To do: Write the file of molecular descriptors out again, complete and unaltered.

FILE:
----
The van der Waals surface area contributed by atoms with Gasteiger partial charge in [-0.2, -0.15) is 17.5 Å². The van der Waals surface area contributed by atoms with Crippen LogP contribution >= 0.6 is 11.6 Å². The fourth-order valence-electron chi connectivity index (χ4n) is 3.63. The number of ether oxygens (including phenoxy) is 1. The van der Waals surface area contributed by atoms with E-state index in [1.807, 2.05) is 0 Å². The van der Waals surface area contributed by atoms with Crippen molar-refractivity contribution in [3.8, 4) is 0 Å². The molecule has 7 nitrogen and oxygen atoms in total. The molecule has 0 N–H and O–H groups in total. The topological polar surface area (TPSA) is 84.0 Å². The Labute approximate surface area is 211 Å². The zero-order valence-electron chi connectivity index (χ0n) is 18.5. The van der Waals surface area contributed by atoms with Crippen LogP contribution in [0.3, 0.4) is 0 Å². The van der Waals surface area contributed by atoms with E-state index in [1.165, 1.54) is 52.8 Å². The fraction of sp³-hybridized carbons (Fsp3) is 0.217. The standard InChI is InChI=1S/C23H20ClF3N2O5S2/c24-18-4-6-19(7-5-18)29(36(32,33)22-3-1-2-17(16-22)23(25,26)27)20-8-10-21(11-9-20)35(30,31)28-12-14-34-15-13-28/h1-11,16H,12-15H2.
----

The van der Waals surface area contributed by atoms with Gasteiger partial charge in [-0.2, -0.15) is 17.5 Å². The van der Waals surface area contributed by atoms with Crippen LogP contribution >= 0.6 is 11.6 Å². The fourth-order valence-electron chi connectivity index (χ4n) is 3.63. The number of ether oxygens (including phenoxy) is 1. The van der Waals surface area contributed by atoms with E-state index in [1.807, 2.05) is 0 Å². The van der Waals surface area contributed by atoms with Crippen molar-refractivity contribution in [3.8, 4) is 0 Å². The molecule has 7 nitrogen and oxygen atoms in total. The molecule has 0 N–H and O–H groups in total. The topological polar surface area (TPSA) is 84.0 Å². The Labute approximate surface area is 211 Å². The zero-order valence-electron chi connectivity index (χ0n) is 18.5. The van der Waals surface area contributed by atoms with Crippen LogP contribution in [0.3, 0.4) is 0 Å². The van der Waals surface area contributed by atoms with E-state index in [1.165, 1.54) is 52.8 Å². The fraction of sp³-hybridized carbons (Fsp3) is 0.217. The standard InChI is InChI=1S/C23H20ClF3N2O5S2/c24-18-4-6-19(7-5-18)29(36(32,33)22-3-1-2-17(16-22)23(25,26)27)20-8-10-21(11-9-20)35(30,31)28-12-14-34-15-13-28/h1-11,16H,12-15H2.